The Dedegol Mountains, Isparta, Turkey. This year’s challenge?

5th to 8th December 2007
2nd Part of the voyage out Valencia to Salerno

Valencia Old Town

Day 7 Wednesday 5th December Valencia

At first light astern we could see the familiar shape of Mount Mungo with Denia in the foreground. During breakfast we were hove to outside Valencia waiting for a pilot. The management was very impressed, the ship being positioned at 45 degrees to the wind and the engine set to keep her in exactly the same position. We can do this with Hobnob by balancing with the sails but it has to be much more difficult with a ship of Grande Anversa’s size.

Visitors on holiday in Spain hardly ever see the mess and pollution the Spanish have caused in their large towns and cities. It was a lovely sunny morning with a pleasant breeze and yet Valencia was covered by a dome of pollution. As we entered port the smell was like that in London in the 1960’s. The Spanish have a vibrant manufacturing and construction industry. All very inspiring but not really compatible with being a holiday centre for Europe any more than it would be in Weymouth.

The ship’s tannoy had announced that the clocks were going forward one hour onto European time, according to the management the time any sensible European country would adopt though the stoker disagrees. This time of course excludes the UK and second world Portugal. This phrase describing Portugal was given to us by a young Portuguese student when we toured there in 2003.

We left the ship at 11h00, following the Spanish lady bureaucrat suspiciously carrying 400 Marlboroughs under her arm together with her clipboard. We guess it all oils the wheels and enabled us to go ashore more quickly. Maria, 3rd Officer and the only woman member of the crew, lent us a map of Valencia. We had not expected to call here so were not prepared. The roads on the map however bore little resemblance to those in and around the port. A new yacht harbour had been constructed for the America’s Cup but the rest of the area is a huge confusing construction site full of container lorries roaring around.

Using what navigation aids we had and with great care we headed for a green linear park encircling the city almost from the coast around to the north west. It is a dry water course and well maintained and cultivated. We have seen these in many Spanish towns and have never found out what happens after rain. Perhaps it never does fill with water……yet. All the paths were shared by pedestrians and cyclists with no conflict at all, something which appears impossible in the UK but is achieved in every other country we have travelled.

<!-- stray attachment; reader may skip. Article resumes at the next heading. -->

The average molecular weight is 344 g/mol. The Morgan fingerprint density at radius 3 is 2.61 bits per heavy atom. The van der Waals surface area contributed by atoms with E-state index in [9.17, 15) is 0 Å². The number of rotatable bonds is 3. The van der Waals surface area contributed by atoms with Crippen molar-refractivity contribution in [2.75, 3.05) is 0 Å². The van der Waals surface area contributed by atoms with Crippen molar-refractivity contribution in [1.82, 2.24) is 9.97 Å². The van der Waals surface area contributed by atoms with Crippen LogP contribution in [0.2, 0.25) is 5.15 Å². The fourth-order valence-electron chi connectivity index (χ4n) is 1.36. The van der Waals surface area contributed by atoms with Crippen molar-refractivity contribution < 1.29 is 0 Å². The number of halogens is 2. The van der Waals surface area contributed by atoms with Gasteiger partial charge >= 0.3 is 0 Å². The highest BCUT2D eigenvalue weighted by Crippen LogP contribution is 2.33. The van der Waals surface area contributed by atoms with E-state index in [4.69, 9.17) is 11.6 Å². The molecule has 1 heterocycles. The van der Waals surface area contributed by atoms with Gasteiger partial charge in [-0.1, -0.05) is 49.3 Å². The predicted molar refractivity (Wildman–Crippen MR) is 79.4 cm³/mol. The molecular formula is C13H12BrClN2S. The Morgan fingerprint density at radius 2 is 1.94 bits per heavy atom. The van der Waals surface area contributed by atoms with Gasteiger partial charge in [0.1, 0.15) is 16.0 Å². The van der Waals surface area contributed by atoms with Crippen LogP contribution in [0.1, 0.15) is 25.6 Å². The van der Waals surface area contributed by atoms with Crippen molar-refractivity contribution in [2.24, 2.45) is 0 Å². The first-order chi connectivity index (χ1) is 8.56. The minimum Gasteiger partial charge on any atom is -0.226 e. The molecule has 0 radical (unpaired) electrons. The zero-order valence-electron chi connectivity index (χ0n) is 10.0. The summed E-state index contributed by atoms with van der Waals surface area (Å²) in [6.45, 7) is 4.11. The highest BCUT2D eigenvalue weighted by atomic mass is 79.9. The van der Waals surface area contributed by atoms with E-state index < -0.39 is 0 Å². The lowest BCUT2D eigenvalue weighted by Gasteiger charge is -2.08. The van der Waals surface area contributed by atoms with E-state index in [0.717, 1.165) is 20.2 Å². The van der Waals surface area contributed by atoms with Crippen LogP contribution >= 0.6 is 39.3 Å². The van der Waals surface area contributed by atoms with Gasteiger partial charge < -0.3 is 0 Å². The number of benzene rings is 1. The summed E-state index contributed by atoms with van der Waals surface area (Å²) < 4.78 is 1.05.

We left the park at the ancient Puente Serranos and locked the tandem after passing through the gate of the same name. We explored the ancient part of the city which is picturesque, in stark contrast to the mayhem, mediocrity and near slums of the port area. We thought we were lucky to find a free wifi connection near the youth hostel and managed to get the emails down but unfortunately could not send. We searched for an internet café but, like many sailors home from the sea, we fell for the delights of the land. A nice meal and a bottle of wine were more appealing than coffee and computers.

Grande Anversa’s crew are forbidden alcohol and drugs while onboard. We are not but, apart from liberal quantities of warfarin which the crew would not envy, we have refrained from partaking in front of them. The consequences were that a bottle of wine made us fairly wobbly and quite merry.

When we returned to the tandem we found a note attached as follows:

Never leave a bike like this with just a simple number lock. Sadly in Valencia many bikes are stolen everyday! Better 2 or 3 hard locks. Enjoy your visit! There was a picture of a U lock and a smiley face.

We thought this a very kind thing to do especially in our own language. We have had to think our security policy through carefully. As at home we use a good quality combination lock and thick spiral wire. We think this stops the casual thief and is not too heavy for us to carry. It would not stop a professional thief but then no lock yet invented will do that. We also lock the bike in the most public place we can find, preferably on the outside of railings on a very busy road. We suppose if the tandem is stolen we would be sending a very urgent order to our friends at St John Street Cycles. But let us hope it does not happen.

Navigating back to the ship may well have been improved by the wine. It also helped to have a GPS trail to follow. Had we not had the GPS we think the Master would have been sending out search parties. Even the management’s notorious sense of direction alone could not have saved us from Spanish road building mania. We are sure the Master is a man who would not willingly lose any cargo, human or otherwise. We also feel sure that having recovered it some kind of subtle punishment would follow. There would be no reoccurrence.

 Sunset over Valencia

Day 8 Thursday 6th December at sea

It does not seem a week since we left home even though we have had so many new experiences. We departed from Valencia after dark last night and we now have another day at sea. An early visit to the bridge discovered that we were just north of Barcelona. Maria was on watch and said that we would be going inland into the Bay of Roses because otherwise we would arrive at Livorno, our next port of call, at 01h00. Our ETA is now 08h00 which will enable cargo handling during the day.